In 2010 Kampala, Uganda, a local newspaper called The Rolling Stone published a front page story outing a number of people in the community known or suspected of being homosexual. The inflammatory piece heard around the world included pictures, names and addresses, forever damaging already difficult lives. Since the time of British colonial rule, same sex relationships have been branded illegal in Uganda, so not surprisingly, this publishing act resulted in widespread harassment and horrific violence against those named, and the families and friends that surround them. Homophobia has been on the rise over the last fifteen years, playwright Chris Urch (Land of Our Fathers) tells us in his Playbill note, most alarmingly due to Christian Missionaries, mainly from America, infiltrating Ugandan churches and spreading their hateful words and proclamations. And their congregations embraced the hatred, and turned on their own people with a vengeance.
From this horrific slice of LGBTQ+ history, Urch has created The Rolling Stone, a new play beautifully directed with passion and spirit by Saheem Ali (ATC’s Fireflies). It sparkles like Mercury, specific and low down in the trenches of a Ugandan family balancing their church’s moral code with their own. God’s eyes look down on them from the starry sky, confusing the outcome of what the statement “you are a man of virtue” truly means to each of the three surviving siblings,. Struggling to stay together after their father dies, they rally and rant against difficult choices to be made. The younger brother, Dembe, delicately portrayed with wise deception by Ato Blankson-Wood (NYTW’s Slave Play), along with his sister, Wummie, beautifully portrayed by Latoya Edwards (Public’s Miss You Like Hell), study hard for an exam that might lead them away from this town to London and a possible medical career. All the while, the two stand and celebrate the rise of their older brother, Joe, strongly played by James Udom (CSC’s Mies Julie) to the honored position of Church Pastor, all with the help of their neighboring maternal figure, Mama, captivatingly played with intensity by Myra Lucretia Taylor (PH’s Familiar).
But we can all feel the waves of the lake getting stronger and more dangerous, rocking the boat fueled by the fear of discovery, even as we are being lulled by the lambent flickering of the love that is glowing and growing between Dembe and the Irish Doctor Sam, gorgeously embodied by the handsome Robert Gilbert (Broadway’s Network). The two cast an energy of engagement that is both touching and intense, giving meaning to the proudness of being a man more true to their emotional core then what is demanded of them, even with the storm brewing on the starlit horizon. The undertow of trouble is hiding out just inches below the water’s surface, and even as we think we know when and how the deadly wave is going to rock that steady (stuck) boat, Urch has a different plan ahead, and the capsizing comes in ways we can’t imagine with a weight that could truly sink a ship.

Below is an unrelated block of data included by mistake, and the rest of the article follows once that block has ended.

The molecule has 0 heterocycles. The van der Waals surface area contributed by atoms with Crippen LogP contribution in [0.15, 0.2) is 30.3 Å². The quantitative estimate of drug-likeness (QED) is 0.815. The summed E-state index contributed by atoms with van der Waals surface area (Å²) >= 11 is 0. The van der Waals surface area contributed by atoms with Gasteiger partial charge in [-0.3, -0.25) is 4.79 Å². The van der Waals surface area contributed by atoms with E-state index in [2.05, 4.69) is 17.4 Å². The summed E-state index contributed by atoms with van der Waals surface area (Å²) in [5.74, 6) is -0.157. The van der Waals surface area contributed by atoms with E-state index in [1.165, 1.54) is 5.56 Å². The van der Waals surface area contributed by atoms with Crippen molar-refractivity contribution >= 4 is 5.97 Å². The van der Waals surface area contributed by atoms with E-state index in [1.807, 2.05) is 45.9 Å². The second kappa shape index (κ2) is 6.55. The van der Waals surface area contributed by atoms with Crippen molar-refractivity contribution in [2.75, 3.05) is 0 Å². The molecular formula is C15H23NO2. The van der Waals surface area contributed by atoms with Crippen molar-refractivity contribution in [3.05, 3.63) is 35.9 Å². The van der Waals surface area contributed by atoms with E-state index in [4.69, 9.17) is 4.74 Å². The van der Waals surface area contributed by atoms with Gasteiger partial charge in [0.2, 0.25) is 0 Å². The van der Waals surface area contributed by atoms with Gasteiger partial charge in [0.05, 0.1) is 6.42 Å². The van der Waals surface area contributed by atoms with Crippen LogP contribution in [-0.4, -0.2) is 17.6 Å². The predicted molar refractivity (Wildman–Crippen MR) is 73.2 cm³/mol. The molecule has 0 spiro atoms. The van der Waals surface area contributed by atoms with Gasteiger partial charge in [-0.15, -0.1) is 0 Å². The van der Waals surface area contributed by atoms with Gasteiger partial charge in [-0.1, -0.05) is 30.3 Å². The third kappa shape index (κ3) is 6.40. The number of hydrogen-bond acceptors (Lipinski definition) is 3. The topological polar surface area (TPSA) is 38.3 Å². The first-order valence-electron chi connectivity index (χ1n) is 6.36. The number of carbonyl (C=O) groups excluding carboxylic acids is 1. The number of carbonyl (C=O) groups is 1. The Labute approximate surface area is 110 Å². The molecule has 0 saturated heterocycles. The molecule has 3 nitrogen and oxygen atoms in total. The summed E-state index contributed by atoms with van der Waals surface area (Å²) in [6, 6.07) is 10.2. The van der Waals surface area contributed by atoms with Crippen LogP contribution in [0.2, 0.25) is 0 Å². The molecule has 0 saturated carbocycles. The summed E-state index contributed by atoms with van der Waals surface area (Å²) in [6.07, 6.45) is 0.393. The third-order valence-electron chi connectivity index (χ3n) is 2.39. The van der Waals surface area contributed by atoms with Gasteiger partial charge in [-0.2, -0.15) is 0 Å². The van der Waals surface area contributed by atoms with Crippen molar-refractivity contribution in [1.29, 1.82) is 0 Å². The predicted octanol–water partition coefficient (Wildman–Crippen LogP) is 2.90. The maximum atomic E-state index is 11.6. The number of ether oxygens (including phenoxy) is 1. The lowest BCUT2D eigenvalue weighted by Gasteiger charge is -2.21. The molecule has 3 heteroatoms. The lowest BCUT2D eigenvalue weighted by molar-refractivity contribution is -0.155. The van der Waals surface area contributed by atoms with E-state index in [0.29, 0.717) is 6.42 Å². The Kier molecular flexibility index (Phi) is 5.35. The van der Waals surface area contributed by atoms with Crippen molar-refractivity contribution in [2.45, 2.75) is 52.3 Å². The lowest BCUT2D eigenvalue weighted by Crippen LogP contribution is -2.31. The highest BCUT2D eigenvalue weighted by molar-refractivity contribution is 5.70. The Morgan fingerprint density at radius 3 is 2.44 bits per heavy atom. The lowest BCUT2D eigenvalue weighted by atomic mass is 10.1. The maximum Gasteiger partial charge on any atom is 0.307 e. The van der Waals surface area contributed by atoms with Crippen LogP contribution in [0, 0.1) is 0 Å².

The horse and the firefly partner together in a dangerous but exhilaratingly passionate embrace, daring its occupancies to stand up and not fall overboard into the deadly waters. Mama’s daughter Naome, delicately portrayed by Adenike Thomas (TheatreWorks’ Freedom Train) has seen the dark current underneath, slamming her into silence all because of a shocking twist of fate brought on by love. I can’t say much in regards to the set by Arnulfo Maldonado (PH’s I Was Most Alive…) as it had some technical issues the night I went. It’s clear that the boat’s floorboards became moored in an unfixable position, forcing the actors to bravely step to the side, altering the blocking to accommodate the obstruction. The redefined pillow fight worked, adding to the balancing act of love and attack, while the costumes by Dede Ayite (Broadway’s American Son), lighting by Japhy Weideman (LCT’s The Hard Problem), and the original music and sound by Justin Ellington (LCT’s Pipeline) was as seamless as planned in its determined navigation through the waves of conflict. “I see you too” is the phrase that ultimately forces the balancing act to end and a moralistic stance to be forcibly taken. The line must be drawn from the water to the stars in order to make a choice between the pastor’s sermon, the bond of family, and the eyes of the religious community they live in. It’s a carefully plodded row through choppy waters, forever surprising us with its harrowing intent and purpose, leaving us breathless, wondering if it will ever be possible for us humans to let each one of decide who we want to partner with, even as those American Christian Missionaries preach their hate and stupidity to the masses.
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